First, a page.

General intellectual curiosity

Public lectures — here are notes I've taken from public lectures over the years.


Justice against capitalism. There is no evidence that free trade brings any benefit to the poor, or that it reduces the gap between rich and poor. In fact, it seems to harm the poor, and widen that gap. Therefore we should fight global capitalism.

World Economic Facts — a collection of graphs showing the relation between free trade, GDP growth, poverty and justice. The raw data comes mainly from the CIA World Factbook, 1999-2000.

Faces of the Carnival against Capitalism — anti-capitalism protesters in London, 1999.

The Fever by Wallace Shawn — this short story converted me to anti-capitalism.

Social justice. Each human life is so incredibly amazing that the many ongoing economic and social injustice are shameful and degrading to all of us, collectively.

Statistics of suicide-attacks on Israel -- from 1993 to 2003.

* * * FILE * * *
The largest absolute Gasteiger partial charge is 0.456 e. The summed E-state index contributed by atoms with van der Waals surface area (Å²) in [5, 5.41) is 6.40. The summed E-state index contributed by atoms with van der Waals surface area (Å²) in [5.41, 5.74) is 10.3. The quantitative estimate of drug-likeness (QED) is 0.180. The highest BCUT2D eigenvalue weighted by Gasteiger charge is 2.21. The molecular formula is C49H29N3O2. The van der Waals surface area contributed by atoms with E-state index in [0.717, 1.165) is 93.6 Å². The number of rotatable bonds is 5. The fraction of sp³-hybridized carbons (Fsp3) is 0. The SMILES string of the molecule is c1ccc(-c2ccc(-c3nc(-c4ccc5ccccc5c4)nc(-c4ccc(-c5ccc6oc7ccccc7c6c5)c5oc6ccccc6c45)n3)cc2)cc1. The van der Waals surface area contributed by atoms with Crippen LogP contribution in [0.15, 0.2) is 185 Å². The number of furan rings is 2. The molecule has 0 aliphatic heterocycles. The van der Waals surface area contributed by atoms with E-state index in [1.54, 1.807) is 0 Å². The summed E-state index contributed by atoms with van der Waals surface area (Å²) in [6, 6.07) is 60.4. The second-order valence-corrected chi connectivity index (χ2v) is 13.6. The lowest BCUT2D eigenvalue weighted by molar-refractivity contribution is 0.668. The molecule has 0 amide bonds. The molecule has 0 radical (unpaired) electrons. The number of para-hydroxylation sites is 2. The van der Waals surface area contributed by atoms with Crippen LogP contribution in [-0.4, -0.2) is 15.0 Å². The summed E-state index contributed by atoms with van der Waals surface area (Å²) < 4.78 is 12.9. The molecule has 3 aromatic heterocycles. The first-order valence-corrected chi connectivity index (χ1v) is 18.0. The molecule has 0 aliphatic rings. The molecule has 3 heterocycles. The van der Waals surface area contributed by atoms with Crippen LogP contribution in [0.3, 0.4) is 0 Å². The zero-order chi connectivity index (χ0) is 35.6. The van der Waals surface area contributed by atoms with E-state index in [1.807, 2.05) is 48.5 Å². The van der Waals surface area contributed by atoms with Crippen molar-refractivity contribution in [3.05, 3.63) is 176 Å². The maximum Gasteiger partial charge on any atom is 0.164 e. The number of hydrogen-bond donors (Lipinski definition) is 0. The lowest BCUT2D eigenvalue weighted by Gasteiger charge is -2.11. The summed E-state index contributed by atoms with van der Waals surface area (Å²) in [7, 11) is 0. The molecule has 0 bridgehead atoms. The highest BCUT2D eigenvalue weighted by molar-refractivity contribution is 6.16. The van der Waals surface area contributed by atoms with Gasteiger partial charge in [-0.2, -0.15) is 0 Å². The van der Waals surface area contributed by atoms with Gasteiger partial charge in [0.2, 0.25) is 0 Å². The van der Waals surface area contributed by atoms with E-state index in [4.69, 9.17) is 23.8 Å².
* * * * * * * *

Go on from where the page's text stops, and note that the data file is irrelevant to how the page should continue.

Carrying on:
Augustine's City of God

I am currently reading The City of God Against the Pagans by Saint Augustine. This book should appeal to computer programmers: like them, Augustine is a linguistic pedant who goes into minute and explicit detail about how things fit together.

Annotations — these are notes I have made while reading the book.

Also, the New Advent organisation has made available the full text in electronic form. But it is not a very good translation.

Philosophical essays

Non-finite computation in Malament-Hogarth spacetimes. Submitted towards M.Phil. June 1997. A computer can perform an infinite number of computational steps when it falls into a naked singularity.

The paradox of the surprise examination. Hobby. July 1996. "You shall have an exam this week, but the day of this exam shall remain a surprise." I survey the literature on this paradox.

The shape of deduction in Spinoza's Ethics. Submitted towards M.Phil. March 1997. How frequently the theorems and definitions are used in Spinoza's mathematical proof for the existence of God.

An apology for modal logic. Hobby. August 1996. The modal operator "necessarily-true" is a syntactic shorthand for a probabilistic statement.

Unconscious Cartesian Demon. Hobby. January 1997. I believe that introspection is a false guide to how our minds work, since we are systematically mislead by our subconscious.